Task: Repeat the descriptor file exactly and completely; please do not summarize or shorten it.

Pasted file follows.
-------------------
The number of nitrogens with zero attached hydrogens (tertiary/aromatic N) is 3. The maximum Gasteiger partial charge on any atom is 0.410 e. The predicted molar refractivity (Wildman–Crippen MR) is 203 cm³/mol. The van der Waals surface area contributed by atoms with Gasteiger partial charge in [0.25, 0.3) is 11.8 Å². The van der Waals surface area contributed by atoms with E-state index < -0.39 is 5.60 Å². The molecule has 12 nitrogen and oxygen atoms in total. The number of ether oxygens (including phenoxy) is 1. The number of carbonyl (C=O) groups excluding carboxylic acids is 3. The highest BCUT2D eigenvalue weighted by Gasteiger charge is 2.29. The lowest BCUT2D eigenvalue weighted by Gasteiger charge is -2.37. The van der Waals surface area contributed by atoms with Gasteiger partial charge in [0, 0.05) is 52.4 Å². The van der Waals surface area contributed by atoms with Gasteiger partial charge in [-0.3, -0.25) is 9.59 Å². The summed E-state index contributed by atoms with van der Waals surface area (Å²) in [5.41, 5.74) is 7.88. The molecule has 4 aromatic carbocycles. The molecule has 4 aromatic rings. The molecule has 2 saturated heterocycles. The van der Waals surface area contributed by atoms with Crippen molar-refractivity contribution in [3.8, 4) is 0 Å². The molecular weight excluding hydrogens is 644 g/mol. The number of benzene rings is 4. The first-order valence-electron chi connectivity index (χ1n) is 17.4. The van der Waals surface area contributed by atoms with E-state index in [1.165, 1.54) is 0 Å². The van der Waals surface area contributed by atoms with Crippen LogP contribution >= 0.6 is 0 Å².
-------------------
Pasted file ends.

The number of nitrogens with zero attached hydrogens (tertiary/aromatic N) is 3. The maximum Gasteiger partial charge on any atom is 0.410 e. The predicted molar refractivity (Wildman–Crippen MR) is 203 cm³/mol. The van der Waals surface area contributed by atoms with Gasteiger partial charge in [0.25, 0.3) is 11.8 Å². The van der Waals surface area contributed by atoms with E-state index < -0.39 is 5.60 Å². The molecule has 12 nitrogen and oxygen atoms in total. The number of ether oxygens (including phenoxy) is 1. The number of carbonyl (C=O) groups excluding carboxylic acids is 3. The highest BCUT2D eigenvalue weighted by Gasteiger charge is 2.29. The lowest BCUT2D eigenvalue weighted by Gasteiger charge is -2.37. The van der Waals surface area contributed by atoms with Gasteiger partial charge in [0, 0.05) is 52.4 Å². The van der Waals surface area contributed by atoms with Gasteiger partial charge in [-0.3, -0.25) is 9.59 Å². The summed E-state index contributed by atoms with van der Waals surface area (Å²) in [5.41, 5.74) is 7.88. The molecule has 4 aromatic carbocycles. The molecule has 4 aromatic rings. The molecule has 2 saturated heterocycles. The van der Waals surface area contributed by atoms with Crippen molar-refractivity contribution in [3.8, 4) is 0 Å². The molecular weight excluding hydrogens is 644 g/mol. The number of benzene rings is 4. The first-order valence-electron chi connectivity index (χ1n) is 17.4. The van der Waals surface area contributed by atoms with E-state index in [1.165, 1.54) is 0 Å². The van der Waals surface area contributed by atoms with Crippen LogP contribution >= 0.6 is 0 Å².